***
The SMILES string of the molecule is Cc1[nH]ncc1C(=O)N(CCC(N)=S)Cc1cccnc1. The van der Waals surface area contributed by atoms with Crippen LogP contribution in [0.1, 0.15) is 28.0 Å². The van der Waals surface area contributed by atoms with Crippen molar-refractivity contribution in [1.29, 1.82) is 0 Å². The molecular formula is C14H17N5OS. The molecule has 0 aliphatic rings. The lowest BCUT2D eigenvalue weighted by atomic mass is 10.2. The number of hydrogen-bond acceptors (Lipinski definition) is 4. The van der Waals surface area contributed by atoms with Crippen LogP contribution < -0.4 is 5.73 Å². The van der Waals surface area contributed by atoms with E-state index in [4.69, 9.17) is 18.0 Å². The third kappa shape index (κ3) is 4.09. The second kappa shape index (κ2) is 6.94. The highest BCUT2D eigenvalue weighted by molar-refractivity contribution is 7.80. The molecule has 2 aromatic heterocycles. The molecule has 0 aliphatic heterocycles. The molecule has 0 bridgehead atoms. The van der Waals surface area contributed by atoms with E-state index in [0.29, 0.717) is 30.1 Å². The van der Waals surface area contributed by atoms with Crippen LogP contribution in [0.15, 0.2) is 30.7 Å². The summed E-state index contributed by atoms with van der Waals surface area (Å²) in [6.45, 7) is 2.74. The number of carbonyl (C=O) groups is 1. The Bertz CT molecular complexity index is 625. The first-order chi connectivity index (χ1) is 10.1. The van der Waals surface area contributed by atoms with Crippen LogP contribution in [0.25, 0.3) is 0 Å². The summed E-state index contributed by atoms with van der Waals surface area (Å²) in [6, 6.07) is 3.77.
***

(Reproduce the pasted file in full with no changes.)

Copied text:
The SMILES string of the molecule is Cc1[nH]ncc1C(=O)N(CCC(N)=S)Cc1cccnc1. The van der Waals surface area contributed by atoms with Crippen LogP contribution in [0.1, 0.15) is 28.0 Å². The van der Waals surface area contributed by atoms with Crippen molar-refractivity contribution in [1.29, 1.82) is 0 Å². The molecular formula is C14H17N5OS. The molecule has 0 aliphatic rings. The lowest BCUT2D eigenvalue weighted by atomic mass is 10.2. The number of hydrogen-bond acceptors (Lipinski definition) is 4. The van der Waals surface area contributed by atoms with Crippen LogP contribution < -0.4 is 5.73 Å². The van der Waals surface area contributed by atoms with E-state index in [4.69, 9.17) is 18.0 Å². The third kappa shape index (κ3) is 4.09. The second kappa shape index (κ2) is 6.94. The highest BCUT2D eigenvalue weighted by molar-refractivity contribution is 7.80. The molecule has 2 aromatic heterocycles. The molecule has 0 aliphatic heterocycles. The molecule has 0 bridgehead atoms. The van der Waals surface area contributed by atoms with E-state index in [0.29, 0.717) is 30.1 Å². The van der Waals surface area contributed by atoms with Crippen LogP contribution in [0.15, 0.2) is 30.7 Å². The summed E-state index contributed by atoms with van der Waals surface area (Å²) in [6.45, 7) is 2.74. The number of carbonyl (C=O) groups is 1. The Bertz CT molecular complexity index is 625. The first-order chi connectivity index (χ1) is 10.1. The van der Waals surface area contributed by atoms with Crippen LogP contribution in [0.25, 0.3) is 0 Å². The summed E-state index contributed by atoms with van der Waals surface area (Å²) in [6, 6.07) is 3.77.